The Future: Emergence of Bioethics 2

A similar spectrum of responses from those writing within the Christian tradition is already evident as the questions of Bioethics 2 begin to focus discussion. The advent of in vitro fertilization in the late 1970s heralded a developing agenda in which the focus would cease to be on the old clinical ethics with its dilemmas grouped around the sanctity of life and move to the new manipulative powers of biotechnology. However, one decisive difference is now evident. As a range of fundamentally new questions is raised for biomedicine and the human good, the Christian mind is one generation removed from the influence of Ramsey and still further from the older tradition of candid theological engagement with the earlier issues of bioethics. The prospect of cloning and germline genetic interventions, coupled with crucial policy issues focused in patent law, reveal the paucity of Christian resources since the fundamental questions of anthropology that are at stake in these debates have been comprehensively neglected by theologians and Christian bioethicists alike.C.S. Lewis's prophetic essay The Abolition of Man is widely quoted in the near-absence of more recent and more detailed theological reflection on what is widely agreed to be the most serious set of questions ever to have confronted the human race.

These unfolding questions raise the most profound concerns, both for the Christian understanding of human procreation and of human nature itself. The significance of such basic theological themes as the nexus of marriage/sexuality/family and the nature of human being itself are at stake, as the frontiers of the debate move from whether and when life may be taken to the logic of procreationreproduction and the manipulative capacities of biotechnology to re-make human nature. It is for Christians an open question whether it is worse for life that is made in God's image to be taken, or for life to be made in an image of our own devising, in a wholly fresh assault on the sanctity and dignity of human being. There is no greater need than for fresh exploration of the significance of both the imago Dei and the incarnation of Jesus Christ for our human nature in light of the new, emerging powers of biotechnology and cybernetics. The challenge to Christian theology is both to articulate the distinctive implications of the Christian understanding of human nature for Christians themselves, and then, with equal vigor, to translate that understanding into public terms, drawing on the common language and values of our cultural tradition and engaging in arguments from natural law. Christian thinkers have so far shown little appetite for either of these tasks.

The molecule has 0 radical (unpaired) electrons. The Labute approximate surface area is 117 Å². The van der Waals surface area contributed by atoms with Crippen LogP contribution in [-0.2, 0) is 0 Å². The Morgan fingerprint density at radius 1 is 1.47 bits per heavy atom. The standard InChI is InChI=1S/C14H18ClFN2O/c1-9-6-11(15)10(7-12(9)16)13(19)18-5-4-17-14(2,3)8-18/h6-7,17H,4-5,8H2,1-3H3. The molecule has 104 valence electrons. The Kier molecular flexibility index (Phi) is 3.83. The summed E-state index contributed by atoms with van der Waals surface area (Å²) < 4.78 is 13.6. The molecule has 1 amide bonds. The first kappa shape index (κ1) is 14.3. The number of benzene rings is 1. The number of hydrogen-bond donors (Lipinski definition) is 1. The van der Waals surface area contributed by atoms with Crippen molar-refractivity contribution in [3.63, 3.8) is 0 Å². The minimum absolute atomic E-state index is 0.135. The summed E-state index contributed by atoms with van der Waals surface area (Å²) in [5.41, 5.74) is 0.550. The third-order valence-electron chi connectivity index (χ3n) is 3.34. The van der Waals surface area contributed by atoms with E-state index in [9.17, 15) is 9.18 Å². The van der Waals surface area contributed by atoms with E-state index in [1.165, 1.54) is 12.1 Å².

nigel m. de s. cameron

SEE ALSO: Abortion, Religious Traditions: Roman Catholic Perspectives; Abortion, Religious Traditions: Protestant Perspectives; Death: Western Religious Thought; Ethics: Religion and Morality; Eugenics and Religious Law: Christianity; Double Effect, Principle or Doctrine of; Medical Ethics, History of: Europe; Medical Ethics, History of: The Americas; Population Ethics, Religious Traditions: Roman Catholic Perspectives; Population Ethics, Religious Traditions: Protestant Perspectives; Population Ethics, Religious Traditions: Eastern Orthodox Perspectives